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Profiles in compassion

"Profiles in compassion" Continued...

Issue: "UN: Kofi's crisis," Dec. 18, 2004

Curious about how government-sponsored job programs functioned, Mr. Marino did some undercover work, posing as a man seeking to change careers. He learned that the government paid programs according to the number of participants, not the number placed in jobs. Program managers told him off the record that he was employable since he spoke English, but that most immigrants didn't have a chance.

With this knowledge and a startup grant of $50,000 from Italian businessmen, Mr. Marino in 1994 launched Resources, a program designed to help immigrants move into the work force by first teaching them English and then computer graphics, commercial cleaning, or cooking. Trainees receive on-the-job training in these fields by working in nonprofit businesses Resources established.

Now, cooking students receive three semesters of training, totaling 300 hours. They do apprenticeships with local restaurateurs, and if they perform well usually get hired for a permanent position. Trainees in commercial cleaning receive 120 hours of instruction before being sent out in teams to fulfill contracts with local schools and businesses. Those who show managerial promise head up work teams, learn to handle customers, purchase supplies, and direct other workers.

Immigrants learning graphic arts produce newsletters and letterhead for local churches, then corporate customers. Competent trainees in all the businesses can spin off their own companies and take several customers with them.

Several years after the program's inception, Mr. Marino realized that immigrants were bringing talents he had overlooked. Many of them came from countries where they were jacks-of-all-trades, skilled as carpenters, plumbers, and painters. So Mr. Marino added a fourth company by hiring participants out to do repairs, construction, and carpentry.

Those four nonprofits now generate more than $1 million annually. More than 600 immigrants have received training, and 98 percent of them are employed. The basis of the success, Mr. Marino states, is the faith that "we are made in the image of Christ. In order for me to find my dignity, I need to help you find yours. If you serve Christ, you see Him in the person you serve. You discover your own dignity in seeing Him in others."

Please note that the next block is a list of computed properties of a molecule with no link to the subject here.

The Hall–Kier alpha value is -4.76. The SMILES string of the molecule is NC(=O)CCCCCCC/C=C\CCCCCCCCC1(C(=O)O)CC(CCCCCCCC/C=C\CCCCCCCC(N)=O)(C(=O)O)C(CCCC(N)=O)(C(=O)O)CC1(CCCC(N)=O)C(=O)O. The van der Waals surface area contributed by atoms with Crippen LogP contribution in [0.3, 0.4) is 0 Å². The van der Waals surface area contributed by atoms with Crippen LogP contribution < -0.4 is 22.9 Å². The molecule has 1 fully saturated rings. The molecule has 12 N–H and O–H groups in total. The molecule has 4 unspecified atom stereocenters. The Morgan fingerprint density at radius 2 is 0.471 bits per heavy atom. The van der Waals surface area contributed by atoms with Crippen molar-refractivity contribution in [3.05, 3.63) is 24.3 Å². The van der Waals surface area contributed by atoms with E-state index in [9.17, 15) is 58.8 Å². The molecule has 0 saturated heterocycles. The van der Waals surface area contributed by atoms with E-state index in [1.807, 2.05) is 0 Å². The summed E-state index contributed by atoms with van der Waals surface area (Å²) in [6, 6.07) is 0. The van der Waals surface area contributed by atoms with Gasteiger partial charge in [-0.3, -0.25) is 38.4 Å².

Memphis: Neighborhood Housing Opportunities

For many Memphis residents living within public housing in a low-end wage market, owning a home often seemed impossible-until the Memphis Leadership Foundation decided to challenge that assumption.

The foundation in 1989 created Neighborhood Housing Opportunities (NHO) to build affordable housing for low-income families, and then go one step further by teaching participants how to become responsible homeowners.

NHO counselors work with applicants to assess credit worthiness, assemble necessary documentation, verify employment and income, and develop a budget. They then coach the applicants on how to present their cases to loan officers. Families not yet able to own a home can get an extra boost living in Interim House for 12 to 24 months. Here families can reduce debt while saving for a down payment and furniture. They also receive counseling that addresses their spiritual needs. NHO offers approved applicants three-bedroom homes for $65,000, featuring a monthly payment of $525. Local church volunteers assist in the construction, and to reduce the final cost, applicants invest their own "sweat equity."

The homes are built in clusters in three areas of the city, which helps create order and preserve the property value. Neighborhood associations are established to increase stability. A walk up one of the streets reveals cared-for lawns and shrubs, with no cars up on cinderblocks as there are several blocks away.

Since its founding, NHO has built 200 homes at an estimated value of $13 million and has had only three foreclosures. The city is so enthusiastic about NHO's success that it donated the land for a new project that has 60 houses sprouting up, and some biblical understanding as well. "Housing is the platform," Executive Director Howard Eddings says: "The backbone is the opportunity to speak the gospel into the lives of the people we serve."

Fresno: One by One Leadership

In 1983, Fresno, Calif., had the unenviable status of the least livable city in the United States. With an influx of Latin American, Lao, Cambodian, Hmong, and Vietnamese immigrants and refugees, the once sleepy agricultural town had ballooned into the sixth-largest city in the state. Poverty and crime were rampant, unemployment was in double digits, teenage pregnancy was soaring, and more than 100 gangs prowled the streets.

Some civic leaders teamed with pastors, police, and business leaders to target apartment complexes where crime was rampant. Apartment owners agreed to allow volunteers from local churches to work within the complex to offer constructive activities for would-be troublemakers. Police stepped up patrols and cracked down on drug dealers. Crime dropped by 65 percent to 70 percent.

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